The only scenario that might be a problem is a train parked constantly for a long time activating the coil, and the coil was seeing say a full 18V AC. Then you might get into that overheating- but using an accessory voltage or other lower voltage would allow near unlimited operation time without any worry.

That relay is not useful if you need a NC contact. It has two coil terminals, and two form A terminals. Whether it's AC or DC coil is not indicated. If there's a label stating the coil voltage, we can't see it.

(Form A = mAke, or NO.  Form B = Break, or NC.  Form C = one A and one B with a common, or "single pole, double throw.")

If you search on this forum for the term "relays" you will find dozens of messages recommending the exact relays to use in electric train applications.

Many of us here are very familiar with the various types and applications.

My personal recommendation is to use the 6/12/24 volt DPDT relays sold by the Altronix company.  They are mounted on printed circuit boards and use screw terminals for their connections. Google "Altronix relay RB5" for instance.

Creating a DC bus on your layout and using these relays provides a very efficient system.  There are members of this forum who create and sell relays already ready to accept either AC or DC and which will pretty be applicable to anything that you would need to do on a layout.

Last edited by Arthur P. Bloom
@Brad J posted:

“more voltage is more current,” Wrong. Voltage is inversely proportional to current. Ie: voltage goes up current goes down, voltage goes down current goes up.

Note that Vernon was discussing the relay coil.  Relay coils are NOT constant power loads...they are simply just that...a coil of wire.  So if you put in more voltage you indeed draw more current.  And in the context of O-gauge, you do need to mind the coil voltage specification if you are using a 12V AC coil relay and driving it with, say, Accessory 14V or 16V AC, or 18V AC Command AC.  You may overheat and destroy the relay at higher than nominal voltage.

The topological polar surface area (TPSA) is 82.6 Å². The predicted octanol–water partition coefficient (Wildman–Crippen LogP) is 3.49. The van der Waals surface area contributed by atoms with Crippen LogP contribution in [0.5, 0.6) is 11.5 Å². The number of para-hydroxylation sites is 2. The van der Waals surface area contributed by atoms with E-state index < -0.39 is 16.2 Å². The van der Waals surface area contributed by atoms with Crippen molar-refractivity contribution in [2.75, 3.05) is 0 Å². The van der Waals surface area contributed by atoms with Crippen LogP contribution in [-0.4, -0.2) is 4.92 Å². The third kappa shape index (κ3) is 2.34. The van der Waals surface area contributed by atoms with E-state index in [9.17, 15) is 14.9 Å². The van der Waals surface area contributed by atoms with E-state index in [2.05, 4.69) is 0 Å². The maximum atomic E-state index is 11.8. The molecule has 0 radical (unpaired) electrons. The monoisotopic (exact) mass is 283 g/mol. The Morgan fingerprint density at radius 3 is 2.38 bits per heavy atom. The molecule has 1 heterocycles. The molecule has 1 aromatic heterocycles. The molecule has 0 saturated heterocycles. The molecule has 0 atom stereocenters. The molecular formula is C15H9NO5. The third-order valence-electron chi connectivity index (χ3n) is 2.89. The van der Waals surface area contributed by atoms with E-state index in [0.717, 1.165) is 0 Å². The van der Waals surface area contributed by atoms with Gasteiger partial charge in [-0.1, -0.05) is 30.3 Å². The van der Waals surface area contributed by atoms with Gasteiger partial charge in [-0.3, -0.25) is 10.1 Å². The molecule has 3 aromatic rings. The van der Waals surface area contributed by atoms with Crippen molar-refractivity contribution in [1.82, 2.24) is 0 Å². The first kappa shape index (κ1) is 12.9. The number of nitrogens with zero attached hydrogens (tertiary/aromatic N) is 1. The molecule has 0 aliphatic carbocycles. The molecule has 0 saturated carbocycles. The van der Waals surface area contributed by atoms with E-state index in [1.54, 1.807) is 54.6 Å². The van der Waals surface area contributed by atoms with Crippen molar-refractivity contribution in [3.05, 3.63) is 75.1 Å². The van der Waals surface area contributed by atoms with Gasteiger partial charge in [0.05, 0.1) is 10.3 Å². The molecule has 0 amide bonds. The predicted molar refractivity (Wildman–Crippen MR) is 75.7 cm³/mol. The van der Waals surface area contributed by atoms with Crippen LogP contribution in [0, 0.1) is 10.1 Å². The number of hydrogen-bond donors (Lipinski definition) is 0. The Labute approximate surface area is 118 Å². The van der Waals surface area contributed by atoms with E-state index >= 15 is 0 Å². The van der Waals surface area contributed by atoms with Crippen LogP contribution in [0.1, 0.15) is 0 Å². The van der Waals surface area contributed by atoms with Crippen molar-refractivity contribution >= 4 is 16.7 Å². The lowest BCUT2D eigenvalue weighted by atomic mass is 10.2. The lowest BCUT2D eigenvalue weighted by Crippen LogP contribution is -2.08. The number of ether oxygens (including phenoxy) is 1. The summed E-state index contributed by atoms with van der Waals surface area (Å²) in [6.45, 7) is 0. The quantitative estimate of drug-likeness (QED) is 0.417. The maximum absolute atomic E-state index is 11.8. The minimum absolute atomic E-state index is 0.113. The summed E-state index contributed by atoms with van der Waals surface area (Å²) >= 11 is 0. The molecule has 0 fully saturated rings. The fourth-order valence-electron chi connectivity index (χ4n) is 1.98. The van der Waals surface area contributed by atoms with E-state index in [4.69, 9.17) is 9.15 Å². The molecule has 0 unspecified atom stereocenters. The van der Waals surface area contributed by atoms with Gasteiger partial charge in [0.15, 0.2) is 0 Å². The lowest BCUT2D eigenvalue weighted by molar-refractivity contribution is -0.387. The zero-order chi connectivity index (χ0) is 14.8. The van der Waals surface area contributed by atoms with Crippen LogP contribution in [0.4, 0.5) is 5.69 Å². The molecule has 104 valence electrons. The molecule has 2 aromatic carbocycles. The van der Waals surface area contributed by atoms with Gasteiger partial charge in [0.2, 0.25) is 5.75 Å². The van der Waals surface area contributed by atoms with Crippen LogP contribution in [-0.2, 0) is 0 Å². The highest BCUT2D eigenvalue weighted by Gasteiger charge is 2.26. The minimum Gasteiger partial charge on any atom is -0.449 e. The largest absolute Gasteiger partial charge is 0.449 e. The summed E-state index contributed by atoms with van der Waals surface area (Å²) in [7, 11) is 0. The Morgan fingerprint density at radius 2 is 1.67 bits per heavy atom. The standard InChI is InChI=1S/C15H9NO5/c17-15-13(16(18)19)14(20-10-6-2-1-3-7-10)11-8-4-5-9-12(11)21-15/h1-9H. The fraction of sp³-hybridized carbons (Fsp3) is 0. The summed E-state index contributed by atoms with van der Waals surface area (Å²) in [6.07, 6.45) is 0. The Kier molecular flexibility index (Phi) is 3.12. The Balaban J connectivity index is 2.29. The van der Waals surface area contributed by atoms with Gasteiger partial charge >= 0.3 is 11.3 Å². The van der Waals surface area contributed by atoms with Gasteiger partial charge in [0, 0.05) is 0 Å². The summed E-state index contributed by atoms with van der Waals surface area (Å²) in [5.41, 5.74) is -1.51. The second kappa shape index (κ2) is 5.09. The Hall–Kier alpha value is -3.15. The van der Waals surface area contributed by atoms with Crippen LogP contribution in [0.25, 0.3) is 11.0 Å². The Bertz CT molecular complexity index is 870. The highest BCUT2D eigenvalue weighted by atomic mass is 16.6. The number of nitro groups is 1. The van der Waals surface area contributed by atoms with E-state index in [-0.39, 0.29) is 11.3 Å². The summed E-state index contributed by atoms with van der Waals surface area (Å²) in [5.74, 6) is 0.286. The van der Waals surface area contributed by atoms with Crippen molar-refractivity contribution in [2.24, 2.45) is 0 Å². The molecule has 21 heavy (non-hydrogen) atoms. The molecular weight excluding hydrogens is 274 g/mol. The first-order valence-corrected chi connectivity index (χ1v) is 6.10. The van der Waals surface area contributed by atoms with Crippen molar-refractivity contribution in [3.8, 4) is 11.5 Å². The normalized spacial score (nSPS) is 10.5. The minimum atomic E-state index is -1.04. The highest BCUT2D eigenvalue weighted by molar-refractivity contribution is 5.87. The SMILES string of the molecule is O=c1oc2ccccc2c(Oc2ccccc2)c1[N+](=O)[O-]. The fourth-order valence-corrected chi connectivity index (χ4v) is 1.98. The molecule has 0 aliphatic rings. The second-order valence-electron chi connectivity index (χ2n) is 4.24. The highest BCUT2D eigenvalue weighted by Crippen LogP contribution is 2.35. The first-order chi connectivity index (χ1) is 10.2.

OTOH you may be referring to a "family" of relays of the same part number (but different voltage suffix) where you choose the coil voltage from popular voltages such as 6V, 12V, or 24V.  In which case, yes, the coil power is constant.  For example, a family of relays may have a constant 1/2 Watt power rating to operate the relay.  So the 12V coil version draws less current than the 6V version.  And the 24V coil version draws less current than the 12V version.

JA relay

Referring to the earlier datasheet link, your last photo has a "-P" suffix in the part number which says it has upgraded contacts which means it can handle even more power.  But for an O-gauge application, even the standard part (without the -P suffix) is way more than enough power handling capability...hundreds of times more capability than what a 153 block signal would require.

But for block signal applications controlling a red light and a green light, to the earlier discussion, I still think you want an SPDT or Form 1C relay (part number starting JA1c) which will have the "extra" contact that went missing in the eBay part you mentioned.  Note that your latest pic shows a part number starting  JA1a... which means it too will be "missing" a contact.


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  • JA relay
Last edited by stan2004